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Mixed reaction to Mnuchin officially taking over as Treasury Secretary

Republicans pleased, Democrats not so much

Considering the contentious nature of the confirmation process, it’s not a surprise that reaction to Steven Mnuchin officially being sworn in as the next Secretary of the Department of the Treasury varied wildly.

As you might expect, Republicans celebrated Mnuchin’s confirmation, while Democrats decried it.

Here’s a sample of the mixed reaction to Mnuchin being named the 77th Treasury Secretary.

House Financial Services Committee Chairman Jeb Hensarling, R-Texas, who is likely to work closely with Mnuchin on the Republican-led plan to replace the Dodd-Frank Wall Street Reform Act, said he is ready to work with the new leader at the Treasury.

“I congratulate Steven Mnuchin on his confirmation to serve as Treasury Secretary, and I look forward to working with him in my capacity as Chairman of the Financial Services Committee to advance policies that will help all Americans raise their standard of living and create a healthy economy,” Hensarling said in a statement.

Hensarling’s counterpart, Rep. Maxine Waters, D-California, the Ranking Member of the Committee on Financial Services, had basically the opposite reaction, and did so more effusively.

“I am extremely disappointed in Senate Republicans for clearing the way for yet another Wall Street insider to take a critical leadership position in the Administration,” Waters said in a lengthy statement.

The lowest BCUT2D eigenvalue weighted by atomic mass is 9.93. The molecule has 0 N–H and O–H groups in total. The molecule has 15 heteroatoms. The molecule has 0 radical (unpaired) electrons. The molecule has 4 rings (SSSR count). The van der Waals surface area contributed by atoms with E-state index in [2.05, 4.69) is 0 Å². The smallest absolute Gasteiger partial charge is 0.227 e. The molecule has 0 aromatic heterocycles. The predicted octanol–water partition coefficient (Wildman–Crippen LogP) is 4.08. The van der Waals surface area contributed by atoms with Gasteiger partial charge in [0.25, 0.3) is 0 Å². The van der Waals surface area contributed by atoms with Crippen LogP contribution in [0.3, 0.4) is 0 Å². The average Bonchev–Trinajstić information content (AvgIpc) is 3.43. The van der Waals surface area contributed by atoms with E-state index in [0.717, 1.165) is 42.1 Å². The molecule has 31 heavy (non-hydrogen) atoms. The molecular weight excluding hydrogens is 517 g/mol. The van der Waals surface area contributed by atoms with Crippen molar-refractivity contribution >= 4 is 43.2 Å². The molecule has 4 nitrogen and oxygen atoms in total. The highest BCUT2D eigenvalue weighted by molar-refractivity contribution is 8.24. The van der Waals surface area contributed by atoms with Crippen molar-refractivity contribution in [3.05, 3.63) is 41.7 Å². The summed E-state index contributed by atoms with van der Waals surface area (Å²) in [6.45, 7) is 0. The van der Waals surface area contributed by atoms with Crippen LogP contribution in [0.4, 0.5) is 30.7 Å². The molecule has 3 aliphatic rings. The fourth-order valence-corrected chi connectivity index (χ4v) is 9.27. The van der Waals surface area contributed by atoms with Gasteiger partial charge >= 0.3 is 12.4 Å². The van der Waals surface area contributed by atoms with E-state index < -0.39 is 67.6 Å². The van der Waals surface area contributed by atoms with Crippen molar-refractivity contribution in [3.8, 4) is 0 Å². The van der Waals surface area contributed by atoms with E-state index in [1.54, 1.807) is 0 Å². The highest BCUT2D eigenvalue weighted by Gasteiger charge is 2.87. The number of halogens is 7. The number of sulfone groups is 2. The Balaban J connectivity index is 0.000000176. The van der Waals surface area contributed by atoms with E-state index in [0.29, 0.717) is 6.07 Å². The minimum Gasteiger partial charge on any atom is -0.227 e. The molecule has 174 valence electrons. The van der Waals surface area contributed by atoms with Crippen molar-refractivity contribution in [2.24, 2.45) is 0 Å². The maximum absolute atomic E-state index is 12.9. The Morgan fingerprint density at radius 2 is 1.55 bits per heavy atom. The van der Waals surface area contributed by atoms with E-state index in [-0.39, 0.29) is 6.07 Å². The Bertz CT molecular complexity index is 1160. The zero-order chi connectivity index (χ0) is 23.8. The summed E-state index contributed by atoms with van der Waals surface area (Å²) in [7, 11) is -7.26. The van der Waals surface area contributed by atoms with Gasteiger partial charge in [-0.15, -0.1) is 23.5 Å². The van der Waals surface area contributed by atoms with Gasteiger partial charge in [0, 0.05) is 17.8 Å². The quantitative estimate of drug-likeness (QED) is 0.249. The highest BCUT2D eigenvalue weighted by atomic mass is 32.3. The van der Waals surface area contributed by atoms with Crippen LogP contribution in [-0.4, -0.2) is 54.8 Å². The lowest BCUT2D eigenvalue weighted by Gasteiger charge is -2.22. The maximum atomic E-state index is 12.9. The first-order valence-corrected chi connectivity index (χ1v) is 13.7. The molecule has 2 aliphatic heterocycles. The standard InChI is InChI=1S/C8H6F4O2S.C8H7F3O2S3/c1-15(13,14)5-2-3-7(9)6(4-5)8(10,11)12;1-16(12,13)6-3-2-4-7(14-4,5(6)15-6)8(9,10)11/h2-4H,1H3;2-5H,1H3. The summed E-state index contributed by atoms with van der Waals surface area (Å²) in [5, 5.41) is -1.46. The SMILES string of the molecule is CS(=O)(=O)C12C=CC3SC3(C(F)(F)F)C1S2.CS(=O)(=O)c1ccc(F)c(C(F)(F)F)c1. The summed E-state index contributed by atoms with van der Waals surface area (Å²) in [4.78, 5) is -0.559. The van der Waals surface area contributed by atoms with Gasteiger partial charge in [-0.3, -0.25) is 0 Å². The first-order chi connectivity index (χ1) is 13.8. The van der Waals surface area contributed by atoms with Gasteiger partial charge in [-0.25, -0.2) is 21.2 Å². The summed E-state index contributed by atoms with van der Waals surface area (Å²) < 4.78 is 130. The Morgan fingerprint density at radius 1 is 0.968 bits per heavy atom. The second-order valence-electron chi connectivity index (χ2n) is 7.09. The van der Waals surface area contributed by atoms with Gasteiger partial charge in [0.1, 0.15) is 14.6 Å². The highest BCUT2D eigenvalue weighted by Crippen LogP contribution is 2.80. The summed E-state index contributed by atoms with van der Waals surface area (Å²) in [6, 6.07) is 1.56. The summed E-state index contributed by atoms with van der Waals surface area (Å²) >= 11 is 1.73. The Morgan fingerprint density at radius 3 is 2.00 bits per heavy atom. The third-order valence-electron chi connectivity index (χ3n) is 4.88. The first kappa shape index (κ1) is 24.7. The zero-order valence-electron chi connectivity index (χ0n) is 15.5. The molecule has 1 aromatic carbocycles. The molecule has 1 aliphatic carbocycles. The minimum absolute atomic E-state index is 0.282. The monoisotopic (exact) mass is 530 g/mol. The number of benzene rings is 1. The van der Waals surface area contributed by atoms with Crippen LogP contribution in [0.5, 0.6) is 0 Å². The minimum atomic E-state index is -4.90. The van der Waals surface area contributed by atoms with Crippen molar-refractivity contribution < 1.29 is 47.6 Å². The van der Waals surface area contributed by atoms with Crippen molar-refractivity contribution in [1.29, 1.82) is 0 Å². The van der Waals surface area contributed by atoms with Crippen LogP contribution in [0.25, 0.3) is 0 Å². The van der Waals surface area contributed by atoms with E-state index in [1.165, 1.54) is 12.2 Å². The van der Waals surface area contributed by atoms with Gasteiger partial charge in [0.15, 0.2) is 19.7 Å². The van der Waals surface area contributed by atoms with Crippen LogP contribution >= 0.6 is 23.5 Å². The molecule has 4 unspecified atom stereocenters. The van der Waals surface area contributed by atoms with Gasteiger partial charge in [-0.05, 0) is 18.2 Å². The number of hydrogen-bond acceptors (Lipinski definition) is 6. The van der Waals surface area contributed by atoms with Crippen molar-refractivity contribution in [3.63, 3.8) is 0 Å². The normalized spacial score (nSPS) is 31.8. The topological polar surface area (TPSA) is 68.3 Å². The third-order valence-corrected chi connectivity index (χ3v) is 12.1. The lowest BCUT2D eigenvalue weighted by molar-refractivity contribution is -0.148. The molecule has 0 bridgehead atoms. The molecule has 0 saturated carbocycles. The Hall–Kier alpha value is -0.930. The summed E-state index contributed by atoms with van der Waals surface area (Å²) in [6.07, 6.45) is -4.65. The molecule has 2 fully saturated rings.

“Trump and his fellow Republicans in Congress are determined to pack the Administration with bankers and billionaires, ensuring that special interests are represented, not the needs of hardworking Americans,” Waters continued.

“Steven Mnuchin’s history of predatory home foreclosures, his blatant lies to the Senate regarding the robo-signing of foreclosure documents, and his threats to dismantle consumer protections should have been more than enough to deny his confirmation,” Waters added.

“This confirmation goes beyond letting the fox in the henhouse. They have given the keys to the Treasury to the Foreclosure King,” Waters concluded. “Mr. Mnuchin’s deeply troubling track record makes me very skeptical of his ability to serve in a fair and ethical manner. I will be watching him and the rest of the Trump administration very closely and I promise to continue to hold them accountable.”

Over in the Senate, Sen. David Perdue, R-Georgia, said that he believes Mnuchin’s background, having chaired the board of OneWest Bank, will serve him well with the Treasury.

“We are well past the tipping point in this debt crisis and both political parties are to blame so I was glad to see President Trump nominate someone from outside of Washington to help fix our country’s financial problems,” Perdue said.